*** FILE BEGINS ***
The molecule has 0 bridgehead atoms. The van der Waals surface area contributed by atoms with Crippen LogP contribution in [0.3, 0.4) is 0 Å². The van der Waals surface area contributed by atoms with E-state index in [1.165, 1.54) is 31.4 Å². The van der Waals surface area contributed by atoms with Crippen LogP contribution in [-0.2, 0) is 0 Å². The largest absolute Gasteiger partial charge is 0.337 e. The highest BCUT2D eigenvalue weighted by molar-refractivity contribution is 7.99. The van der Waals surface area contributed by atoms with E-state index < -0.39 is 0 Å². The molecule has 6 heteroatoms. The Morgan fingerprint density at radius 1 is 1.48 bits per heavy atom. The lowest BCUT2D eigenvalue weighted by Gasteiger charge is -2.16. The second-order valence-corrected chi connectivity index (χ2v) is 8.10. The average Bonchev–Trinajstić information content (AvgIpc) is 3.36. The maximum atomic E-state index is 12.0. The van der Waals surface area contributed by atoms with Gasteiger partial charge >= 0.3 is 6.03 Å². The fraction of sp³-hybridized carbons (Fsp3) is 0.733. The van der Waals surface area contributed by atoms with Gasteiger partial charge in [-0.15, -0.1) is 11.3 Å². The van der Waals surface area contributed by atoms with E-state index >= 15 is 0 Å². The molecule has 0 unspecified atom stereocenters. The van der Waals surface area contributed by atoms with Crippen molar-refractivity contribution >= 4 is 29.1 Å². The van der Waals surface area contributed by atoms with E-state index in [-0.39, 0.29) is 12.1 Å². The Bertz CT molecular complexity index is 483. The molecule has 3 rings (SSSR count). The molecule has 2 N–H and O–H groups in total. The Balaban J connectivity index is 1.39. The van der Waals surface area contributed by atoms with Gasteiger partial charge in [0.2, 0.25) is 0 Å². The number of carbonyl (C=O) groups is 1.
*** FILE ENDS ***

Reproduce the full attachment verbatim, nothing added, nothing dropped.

The molecule has 0 bridgehead atoms. The van der Waals surface area contributed by atoms with Crippen LogP contribution in [0.3, 0.4) is 0 Å². The van der Waals surface area contributed by atoms with E-state index in [1.165, 1.54) is 31.4 Å². The van der Waals surface area contributed by atoms with Crippen LogP contribution in [-0.2, 0) is 0 Å². The largest absolute Gasteiger partial charge is 0.337 e. The highest BCUT2D eigenvalue weighted by molar-refractivity contribution is 7.99. The van der Waals surface area contributed by atoms with E-state index < -0.39 is 0 Å². The molecule has 6 heteroatoms. The Morgan fingerprint density at radius 1 is 1.48 bits per heavy atom. The lowest BCUT2D eigenvalue weighted by Gasteiger charge is -2.16. The second-order valence-corrected chi connectivity index (χ2v) is 8.10. The average Bonchev–Trinajstić information content (AvgIpc) is 3.36. The maximum atomic E-state index is 12.0. The van der Waals surface area contributed by atoms with Gasteiger partial charge >= 0.3 is 6.03 Å². The fraction of sp³-hybridized carbons (Fsp3) is 0.733. The van der Waals surface area contributed by atoms with Gasteiger partial charge in [-0.15, -0.1) is 11.3 Å². The van der Waals surface area contributed by atoms with E-state index >= 15 is 0 Å². The molecule has 0 unspecified atom stereocenters. The van der Waals surface area contributed by atoms with Crippen molar-refractivity contribution >= 4 is 29.1 Å². The van der Waals surface area contributed by atoms with E-state index in [-0.39, 0.29) is 12.1 Å². The Bertz CT molecular complexity index is 483. The molecule has 3 rings (SSSR count). The molecule has 2 N–H and O–H groups in total. The Balaban J connectivity index is 1.39. The van der Waals surface area contributed by atoms with Gasteiger partial charge in [0.2, 0.25) is 0 Å². The number of carbonyl (C=O) groups is 1.